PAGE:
All of the suprareal sets and i-suprareal sets can be collected together into a single set. This single mega-set, combined with the real numbers, contains all of the reals, all of the suprareals, and all of the i-suprareals:

Definition 7.

R_{E}=R∪H_{1}∪L_{1}∪H_{2}∪L_{2}∪ ...

**R**_{E} is the set of "extended reals",
and contains all of the numbers, real and non-real, defined in our system.

Up to this point, we've defined suprareal fundamental constants
η_{i} and their corresponding inverse suprareal constants
*ε*_{i} = ^{1}/_{ηi}.
But we have not defined an η_{0}.
Since the suprareals in **H**_{i} form a hierarchy greater than the
reals, and the inverse suprareals **L**_{i} form a hierarchy
less than the reals, it seems logical to conclude that we can define
**H**_{0} to be the set of reals, **R**.
Thus:

Theorem 20.(H_{0})

H_{0}=L_{0}=R.

Since **H**_{−0} is simply **H**_{0},
**L**_{0} is just another name for **H**_{0},
which is just another name for **R**.
Furthermore, since η_{0} is the fundamental constant of
**H**_{0}, and since its reciprocal
^{1}/_{η0} is the fundamental contant of
**L**_{0}, and both of these sets are actually the same set
**R**, it follows that η_{0} is its own inverse in **R**.
That is to say:

Theorem 21.(η_{0})

η_{0}=^{1}/_{η0}= 1.

Given all of this, we can simplify our notation somewhat by renaming each set
**L**_{i} as its equivalent set **H**_{−i}.
So where each set **H**_{i} has a fundamental contant
η_{i}, likewise each set **H**_{−j} has a
fundamental contant
η_{−j}
= *ε*_{j}
= ^{1}/_{ηj}.
This makes the set names **L**_{j} redundant, as we now can consider
every suprareal, inverse suprareal, or real as a member of some suprareal set
**H**_{i}.

[This may require some adjustments to the notion that 0 and 1 are not "proper" suprareals, since they are not members of any setH_{i}where i ≠ 0, but they are members ofH_{0}. Taken as a whole, the union of allH_{i}sets is therefore a field and a "complete" superset ofR.]

We can go another step further and extend the suprareals over the complex field. Just as a complex real number is a combination of real and imaginary parts, a complex suprareal is likewise a combination of suprareal and imaginary suprareal parts:

Definition 8.

z=u+ iv, for someu,v∈H_{1}.

Applying this to the entire hierarchy of suprareals,
for every suprareal and i-suprareal set **H**_{i}
there is a corresponding set **CH**_{i}
that extends those suprareals into the complex plane:

Definition 9.

CH_{i}= {z:z=u+ivfor allu,v∈H_{i}} for alli∈Z.

Note that as a special case **CH**_{0} is just **C**,
the standard set of complex numbers.

The final step is to combine all of the complex suprareals, complex i-suprareals, and complex reals into a single set, the extension of the complex numbers:

Definition 10.

C_{E}=C∪CH_{1}∪CH_{−1}∪CH_{2}∪CH_{−2}∪ ...

The diagram below illustrates one way of visualizing set **C**_{E}.
The dashed lines represent the discontinuities between the subsets comprising
the extended complex plane.
The diagram is simplified, showing only two levels of suprareals and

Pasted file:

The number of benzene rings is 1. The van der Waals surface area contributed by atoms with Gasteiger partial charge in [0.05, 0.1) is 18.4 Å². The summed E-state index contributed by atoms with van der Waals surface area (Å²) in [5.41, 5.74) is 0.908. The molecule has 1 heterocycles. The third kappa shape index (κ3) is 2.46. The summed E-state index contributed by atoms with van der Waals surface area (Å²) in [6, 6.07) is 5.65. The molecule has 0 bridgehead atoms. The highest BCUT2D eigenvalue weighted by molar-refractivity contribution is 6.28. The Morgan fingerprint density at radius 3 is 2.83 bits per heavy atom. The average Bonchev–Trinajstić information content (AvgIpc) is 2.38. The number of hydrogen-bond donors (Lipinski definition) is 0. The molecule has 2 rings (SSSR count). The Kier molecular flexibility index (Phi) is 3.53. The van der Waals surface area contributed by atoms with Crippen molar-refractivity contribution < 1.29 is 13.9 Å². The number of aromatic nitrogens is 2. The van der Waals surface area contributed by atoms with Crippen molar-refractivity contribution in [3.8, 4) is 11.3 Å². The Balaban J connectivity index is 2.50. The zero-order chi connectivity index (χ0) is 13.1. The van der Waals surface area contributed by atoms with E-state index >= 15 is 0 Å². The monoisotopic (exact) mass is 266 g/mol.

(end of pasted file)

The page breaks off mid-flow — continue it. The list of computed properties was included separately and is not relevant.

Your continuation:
i-suprareals instead of the entire (infinite) hierarchy.

We can also extend the suprareals into quaternion space, creating numbers
of the form i*h*+j*g*+k*u*.

Our final step is to extend the suprareals into n-dimensional number spaces.
The approach is to define n-tuples
<*v*_{1}, *v*_{2}, *v*_{3}, ...>,
where each *v*_{i} is a member of **R**_{E}
or **C**_{E}.

If we consider that zero is surrounded by the entire set of i-suprareals,
the negative i-suprareals on the left and the positive i-suprareals on the
right, we could say that the i-suprareals form a "cloud" or "halo"
(borrowing a term from non-standard analysis
^{[2]})
of non-real numbers around zero.

Taking this concept one step further, we can combine the i-suprareals with all of the reals in such a way that every real is surrounded by its own halo of i-suprareals:

Definition 11.

R_{L}=R∪ {x+ε:x∈Randε∈L}.

Or, equivalently:

R_{L}= {x+ε:x∈Randε∈ {0} ∪L}.

This defines set **R**_{L} having all the reals as members,
and for each real *x*, all of the i-suprareals *x*+*ε*
surrounding *x* as well.

We can likewise define a set of the suprareals that includes the i-suprareal halos around each suprareal:

Definition 12.

H_{L}=H∪ {h+ε:h∈Handε∈L}.

Since the i-suprareals are defined in terms of the
fundamental constant *ε*_{1},
which in turn is defined in terms
of the fundamental constant η_{1}, we can rewrite the i-suprareals
as polynomials over negative powers of η_{1}
(where *ε*_{1}^{n}
= ^{1}/_{η1n}
= η_{1}^{−n}):

For allv∈L,

v=x_{1}η_{1}^{−1}+x_{2}η_{1}^{−2}+ ... +x_{n}η_{1}^{−n},

wherex_{1},x_{2}, ...,x_{n}∈R, and at least onex_{j}≠ 0.

Furthermore, the members of **H**_{L} are
sums of suprareals and i-suprareals.
It is therefore apparent that the members of this new set can be
described as polynomials over *all* of the integral powers of
η_{1}
(positive and negative powers included):

Theorem FTSR-L.

For allh∈H_{L},

h=y_{m}η_{1}^{−m}+ ... +y_{2}η_{1}^{−2}+y_{1}η_{1}^{−1}+x+x_{1}η_{1}^{1}+x_{2}η_{1}^{2}+ ... +x_{n}η_{1}^{n},

wherey_{m}, ...,y_{2},y_{1},x,x_{1},x_{2}, ...,x_{n}∈R, and at least onex_{j}≠ 0.

And finally, we can combine all of these numbers with the infinitesimals into a single set:

Definition 13.

R_{U}=L∪R_{L}∪H_{L}.

Every element in this set is either a real or a suprareals, an i-suprareal, a real plus an i-suprareal, or a suprareal plus an i-suprareal.

Up to this point, we have defined a countable hierarchy of suprareals and
inverse suprareals, i.e., the sets **H**_{n} for every
integer *n*.